In the wake of the #MeToo! movement, my phone has been ringing off the hook with requests for me to offer training sessions on preventing and reporting sexual and other unlawful harassment in the workplace. While most companies should have been doing this all along (and many were), the high profile stories from across the country seem to have provided renewed motivation.
The rules haven’t changed. Employers need to provide a workplace free of unlawful harassment. But even where a rogue supervisor engages in improper conduct, the company can avoid liability if it can show that it used “reasonable care” to prevent the harassment and that the victimized employee failed to take advantage of protections offered by the company.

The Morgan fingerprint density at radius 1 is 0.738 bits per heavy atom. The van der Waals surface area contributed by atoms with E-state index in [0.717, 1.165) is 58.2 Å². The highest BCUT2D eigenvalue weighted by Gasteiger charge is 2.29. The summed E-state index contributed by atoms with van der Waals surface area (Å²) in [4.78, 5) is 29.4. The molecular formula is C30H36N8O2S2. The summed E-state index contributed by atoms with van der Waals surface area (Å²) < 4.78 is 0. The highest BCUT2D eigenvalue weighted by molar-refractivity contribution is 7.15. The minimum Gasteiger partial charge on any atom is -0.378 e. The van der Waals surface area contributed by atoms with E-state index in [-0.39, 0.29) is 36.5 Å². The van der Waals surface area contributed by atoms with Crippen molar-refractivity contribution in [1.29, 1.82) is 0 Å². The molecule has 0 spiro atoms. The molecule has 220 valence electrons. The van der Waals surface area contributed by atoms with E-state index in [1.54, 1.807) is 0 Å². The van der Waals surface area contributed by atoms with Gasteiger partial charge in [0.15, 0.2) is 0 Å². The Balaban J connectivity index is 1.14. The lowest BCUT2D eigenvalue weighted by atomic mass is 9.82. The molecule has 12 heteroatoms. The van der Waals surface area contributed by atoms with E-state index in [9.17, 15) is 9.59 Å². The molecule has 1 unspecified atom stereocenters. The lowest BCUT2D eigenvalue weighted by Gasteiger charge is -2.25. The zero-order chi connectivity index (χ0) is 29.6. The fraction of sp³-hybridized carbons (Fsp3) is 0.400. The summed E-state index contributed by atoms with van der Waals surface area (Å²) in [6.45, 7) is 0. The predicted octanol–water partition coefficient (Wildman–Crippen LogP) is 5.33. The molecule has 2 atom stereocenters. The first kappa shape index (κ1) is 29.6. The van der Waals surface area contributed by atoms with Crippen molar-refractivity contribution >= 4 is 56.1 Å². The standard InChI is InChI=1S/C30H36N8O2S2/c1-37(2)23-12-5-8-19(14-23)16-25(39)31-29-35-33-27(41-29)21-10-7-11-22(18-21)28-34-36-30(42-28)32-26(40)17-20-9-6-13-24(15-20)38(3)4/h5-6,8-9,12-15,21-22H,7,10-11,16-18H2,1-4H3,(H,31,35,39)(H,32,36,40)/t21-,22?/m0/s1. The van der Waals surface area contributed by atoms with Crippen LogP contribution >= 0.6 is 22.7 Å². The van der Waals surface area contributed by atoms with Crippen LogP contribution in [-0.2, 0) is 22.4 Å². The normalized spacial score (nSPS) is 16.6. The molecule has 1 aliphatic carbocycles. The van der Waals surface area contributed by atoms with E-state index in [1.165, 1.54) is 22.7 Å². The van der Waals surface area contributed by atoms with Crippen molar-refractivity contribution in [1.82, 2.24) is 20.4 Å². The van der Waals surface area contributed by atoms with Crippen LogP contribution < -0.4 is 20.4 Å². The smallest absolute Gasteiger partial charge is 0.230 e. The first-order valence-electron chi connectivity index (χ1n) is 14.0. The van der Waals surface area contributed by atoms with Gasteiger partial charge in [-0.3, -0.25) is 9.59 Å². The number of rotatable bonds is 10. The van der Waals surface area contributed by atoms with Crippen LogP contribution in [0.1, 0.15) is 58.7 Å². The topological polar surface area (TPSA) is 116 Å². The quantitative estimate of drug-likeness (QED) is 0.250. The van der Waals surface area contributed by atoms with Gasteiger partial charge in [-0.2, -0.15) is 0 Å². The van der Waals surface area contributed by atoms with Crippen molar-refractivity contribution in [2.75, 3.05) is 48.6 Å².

So what does “reasonable care” look like? Clear policies and safe reporting procedures with thorough, ongoing employee training on both. Copying and pasting an online Anti-Harassment Policy into your outdated employee handbook and asking everyone to sign and acknowledge receipt won’t cut it.
You need a serious policy, and you need to train to it. And you probably need help doing it.